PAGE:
DOE’S DARE AMERICANS ARE TAKING ALL THE GOOD OL’ CANADIAN BOYS’ HACKEY JABS 

DOE’S DARE AMERICANS ARE TAKING ALL THE GOOD OL’ CANADIAN BOYS’ HACKEY JABS 

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Don Cherry said something nonsensical with no basis in fact, guys. Let’s talk about this.

 

 

We’ve heard Don Cherry rail about this type of thing before. It is one of my favourite misinformed Cherry rants (no sarcasm, Don entertains me and makes me laugh regularly and I’d love to become his tweeting scribe if the woman who does it now ever tires or if Don outlives her).

It’s hilarious that Cherry believes Eric Knodel, signed yesterday, is some fancy pants college kid who thinks he is above riding buses like all the Canadian semi-professionals do up north, and in some way Knodel hasn’t earned his way into this low-commitment one-year contract. The guy was a long shot, essentially drafted out of high school because of his ‘measurables.’ It was essentially the same pick as the Barron Smith selection two rounds later in the same draft (a big defenceman, he was the son of Steve Smith who played for the Petes. Being from Peterborough and having seen him play, I could’ve confidently told you he had as much of a chance at an NHL contract as I did). Knodel was a raw project player who played one year in the USHL and four in the NCAA, steadily improving along the way and earning himself an NHL entry-level contract at the end of his college career. It’s a story we should all get behind.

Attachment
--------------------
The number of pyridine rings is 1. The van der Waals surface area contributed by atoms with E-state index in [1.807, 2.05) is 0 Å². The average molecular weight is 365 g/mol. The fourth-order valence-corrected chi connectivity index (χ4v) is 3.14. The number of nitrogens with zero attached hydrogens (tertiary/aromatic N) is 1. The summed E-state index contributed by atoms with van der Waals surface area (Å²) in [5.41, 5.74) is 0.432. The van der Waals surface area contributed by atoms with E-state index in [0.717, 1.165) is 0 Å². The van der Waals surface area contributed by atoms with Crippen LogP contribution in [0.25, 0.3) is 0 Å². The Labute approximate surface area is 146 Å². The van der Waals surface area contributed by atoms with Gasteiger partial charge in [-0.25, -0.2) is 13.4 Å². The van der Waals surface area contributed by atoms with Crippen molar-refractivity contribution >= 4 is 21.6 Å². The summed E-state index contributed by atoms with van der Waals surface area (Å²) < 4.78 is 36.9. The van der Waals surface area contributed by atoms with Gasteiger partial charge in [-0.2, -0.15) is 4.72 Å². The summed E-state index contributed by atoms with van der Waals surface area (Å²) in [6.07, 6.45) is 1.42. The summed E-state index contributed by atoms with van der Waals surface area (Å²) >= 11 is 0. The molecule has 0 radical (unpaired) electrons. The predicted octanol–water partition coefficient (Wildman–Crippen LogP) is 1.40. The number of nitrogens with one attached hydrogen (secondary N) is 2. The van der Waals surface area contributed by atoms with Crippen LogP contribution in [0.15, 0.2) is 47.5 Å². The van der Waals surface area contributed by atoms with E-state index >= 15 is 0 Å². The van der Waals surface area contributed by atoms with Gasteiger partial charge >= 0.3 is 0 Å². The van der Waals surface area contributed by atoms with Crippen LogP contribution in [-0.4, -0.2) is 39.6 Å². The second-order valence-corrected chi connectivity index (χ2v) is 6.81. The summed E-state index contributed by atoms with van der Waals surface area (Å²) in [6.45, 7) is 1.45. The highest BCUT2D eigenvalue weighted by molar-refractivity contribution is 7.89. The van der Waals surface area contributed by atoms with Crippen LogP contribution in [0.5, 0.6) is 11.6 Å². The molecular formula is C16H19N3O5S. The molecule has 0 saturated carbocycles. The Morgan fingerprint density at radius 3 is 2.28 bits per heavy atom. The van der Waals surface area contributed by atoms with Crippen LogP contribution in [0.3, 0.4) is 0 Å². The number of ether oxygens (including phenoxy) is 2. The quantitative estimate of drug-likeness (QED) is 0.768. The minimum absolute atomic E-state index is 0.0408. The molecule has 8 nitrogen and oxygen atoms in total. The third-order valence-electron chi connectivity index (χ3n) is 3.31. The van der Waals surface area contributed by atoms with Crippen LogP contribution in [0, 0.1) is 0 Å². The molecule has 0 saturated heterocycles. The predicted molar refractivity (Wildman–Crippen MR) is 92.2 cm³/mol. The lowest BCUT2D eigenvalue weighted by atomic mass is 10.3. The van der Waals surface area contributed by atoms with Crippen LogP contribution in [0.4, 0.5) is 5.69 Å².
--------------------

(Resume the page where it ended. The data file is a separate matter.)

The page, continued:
First of all, even if Cherry’s claim was true, there is nothing inherently wrong with it unless we can prove it’s what is leading to poor drafting by the Leafs, or dumb free agent signings, or something. But let’s start with the draft, and run the numbers on this claim that the Leafs favour Americans out of the college system for those who might actually still believe there’s some modicum of truth to it. There are certainly Leafs fans out there who will be taking Cherry’s complaint at face value without knowing the facts.

Let’s start with a Canadians/Americans/Europeans breakdown. For the purposes of this exercise, we’ll consider draft classes from 2009-2013 (Burke’s first draft to the most recent one, spanning 1053 picks).

 
League
Leafs
Canadians485 (46%)17 (50%)
Americans279 (26.5%)10 (29.4%)
Euros288 (27.3%)7 (21%)
Total Picks105334

No surprise as this is well documented. The Leafs draft above the League average in terms of Canadians drafted. They also pick above the League average in terms of Americans drafted, and obviously are therefore below the mean in European draft selections. Really, Cherry should be pleased.

As for the whole Ontario players fiasco that took place between Brian Burke, Ron McLean and Cherry when  Burke was still GM, by the way, that was debunked at the time, if you don’t recall. Here is the updated data:

 
Ontarians Drafted (NHL)
Ontarians Drafted (Leafs)
2009493
2010352
2011363
2012443
2013341
Total198 (1.33 per team per draft)12 (2.4 per draft)

Now, here are the numbers on draft selections out of college, Canadians and Americans included:

 
Picks from NCAA
Leafs picks from NCAA